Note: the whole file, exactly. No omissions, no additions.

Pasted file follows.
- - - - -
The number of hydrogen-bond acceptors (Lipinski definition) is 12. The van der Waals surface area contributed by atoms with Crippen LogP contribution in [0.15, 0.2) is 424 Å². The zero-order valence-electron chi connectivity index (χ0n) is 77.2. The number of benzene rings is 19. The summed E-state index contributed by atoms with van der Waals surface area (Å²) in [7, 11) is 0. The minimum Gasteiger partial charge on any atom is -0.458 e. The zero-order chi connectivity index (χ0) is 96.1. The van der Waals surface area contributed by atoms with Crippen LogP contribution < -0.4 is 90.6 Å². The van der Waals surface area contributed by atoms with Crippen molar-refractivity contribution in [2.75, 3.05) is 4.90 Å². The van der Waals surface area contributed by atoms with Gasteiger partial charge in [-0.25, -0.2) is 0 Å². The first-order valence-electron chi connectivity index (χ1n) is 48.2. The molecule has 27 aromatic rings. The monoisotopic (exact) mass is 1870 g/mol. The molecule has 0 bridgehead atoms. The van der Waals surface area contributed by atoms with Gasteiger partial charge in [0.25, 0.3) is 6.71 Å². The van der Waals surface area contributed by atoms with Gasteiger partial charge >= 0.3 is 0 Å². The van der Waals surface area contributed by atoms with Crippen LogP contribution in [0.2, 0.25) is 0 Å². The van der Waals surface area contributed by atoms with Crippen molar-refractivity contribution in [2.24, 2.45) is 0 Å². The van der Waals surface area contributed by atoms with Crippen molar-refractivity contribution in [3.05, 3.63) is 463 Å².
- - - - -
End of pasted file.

The number of hydrogen-bond acceptors (Lipinski definition) is 12. The van der Waals surface area contributed by atoms with Crippen LogP contribution in [0.15, 0.2) is 424 Å². The zero-order valence-electron chi connectivity index (χ0n) is 77.2. The number of benzene rings is 19. The summed E-state index contributed by atoms with van der Waals surface area (Å²) in [7, 11) is 0. The minimum Gasteiger partial charge on any atom is -0.458 e. The zero-order chi connectivity index (χ0) is 96.1. The van der Waals surface area contributed by atoms with Crippen LogP contribution < -0.4 is 90.6 Å². The van der Waals surface area contributed by atoms with Crippen molar-refractivity contribution in [2.75, 3.05) is 4.90 Å². The van der Waals surface area contributed by atoms with Gasteiger partial charge in [-0.25, -0.2) is 0 Å². The first-order valence-electron chi connectivity index (χ1n) is 48.2. The molecule has 27 aromatic rings. The monoisotopic (exact) mass is 1870 g/mol. The molecule has 0 bridgehead atoms. The van der Waals surface area contributed by atoms with Gasteiger partial charge in [0.25, 0.3) is 6.71 Å². The van der Waals surface area contributed by atoms with Gasteiger partial charge >= 0.3 is 0 Å². The van der Waals surface area contributed by atoms with Crippen LogP contribution in [0.2, 0.25) is 0 Å². The van der Waals surface area contributed by atoms with Crippen molar-refractivity contribution in [2.24, 2.45) is 0 Å². The van der Waals surface area contributed by atoms with Crippen molar-refractivity contribution in [3.05, 3.63) is 463 Å².